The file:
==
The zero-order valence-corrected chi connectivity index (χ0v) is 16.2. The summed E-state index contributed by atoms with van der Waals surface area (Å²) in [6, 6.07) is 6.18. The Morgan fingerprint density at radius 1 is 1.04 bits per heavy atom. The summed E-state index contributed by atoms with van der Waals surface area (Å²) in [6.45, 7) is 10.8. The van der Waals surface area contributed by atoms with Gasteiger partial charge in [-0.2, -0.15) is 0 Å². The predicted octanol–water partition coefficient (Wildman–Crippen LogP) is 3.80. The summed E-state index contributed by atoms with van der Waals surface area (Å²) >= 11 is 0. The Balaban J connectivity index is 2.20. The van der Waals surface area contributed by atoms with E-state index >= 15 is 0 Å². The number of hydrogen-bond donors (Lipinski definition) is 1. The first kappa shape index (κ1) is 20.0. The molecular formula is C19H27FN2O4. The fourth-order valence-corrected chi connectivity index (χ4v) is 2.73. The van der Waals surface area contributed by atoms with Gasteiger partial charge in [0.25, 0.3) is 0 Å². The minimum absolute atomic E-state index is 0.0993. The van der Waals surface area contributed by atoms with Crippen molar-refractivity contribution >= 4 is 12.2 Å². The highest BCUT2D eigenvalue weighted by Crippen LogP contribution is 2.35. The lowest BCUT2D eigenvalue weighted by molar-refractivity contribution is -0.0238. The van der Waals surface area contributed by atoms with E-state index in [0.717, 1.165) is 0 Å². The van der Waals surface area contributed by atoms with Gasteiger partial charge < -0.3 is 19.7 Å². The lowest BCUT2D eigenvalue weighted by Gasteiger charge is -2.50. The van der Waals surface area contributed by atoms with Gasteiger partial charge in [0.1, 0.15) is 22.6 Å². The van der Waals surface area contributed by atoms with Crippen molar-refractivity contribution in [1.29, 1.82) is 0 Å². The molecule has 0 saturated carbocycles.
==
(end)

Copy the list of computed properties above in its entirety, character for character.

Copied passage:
The zero-order valence-corrected chi connectivity index (χ0v) is 16.2. The summed E-state index contributed by atoms with van der Waals surface area (Å²) in [6, 6.07) is 6.18. The Morgan fingerprint density at radius 1 is 1.04 bits per heavy atom. The summed E-state index contributed by atoms with van der Waals surface area (Å²) in [6.45, 7) is 10.8. The van der Waals surface area contributed by atoms with Gasteiger partial charge in [-0.2, -0.15) is 0 Å². The predicted octanol–water partition coefficient (Wildman–Crippen LogP) is 3.80. The summed E-state index contributed by atoms with van der Waals surface area (Å²) >= 11 is 0. The Balaban J connectivity index is 2.20. The van der Waals surface area contributed by atoms with E-state index >= 15 is 0 Å². The number of hydrogen-bond donors (Lipinski definition) is 1. The first kappa shape index (κ1) is 20.0. The molecular formula is C19H27FN2O4. The fourth-order valence-corrected chi connectivity index (χ4v) is 2.73. The van der Waals surface area contributed by atoms with Gasteiger partial charge in [0.25, 0.3) is 0 Å². The minimum absolute atomic E-state index is 0.0993. The van der Waals surface area contributed by atoms with Crippen molar-refractivity contribution >= 4 is 12.2 Å². The highest BCUT2D eigenvalue weighted by Crippen LogP contribution is 2.35. The lowest BCUT2D eigenvalue weighted by molar-refractivity contribution is -0.0238. The van der Waals surface area contributed by atoms with E-state index in [0.717, 1.165) is 0 Å². The van der Waals surface area contributed by atoms with Gasteiger partial charge < -0.3 is 19.7 Å². The lowest BCUT2D eigenvalue weighted by Gasteiger charge is -2.50. The van der Waals surface area contributed by atoms with Gasteiger partial charge in [0.1, 0.15) is 22.6 Å². The van der Waals surface area contributed by atoms with Crippen molar-refractivity contribution in [1.29, 1.82) is 0 Å². The molecule has 0 saturated carbocycles.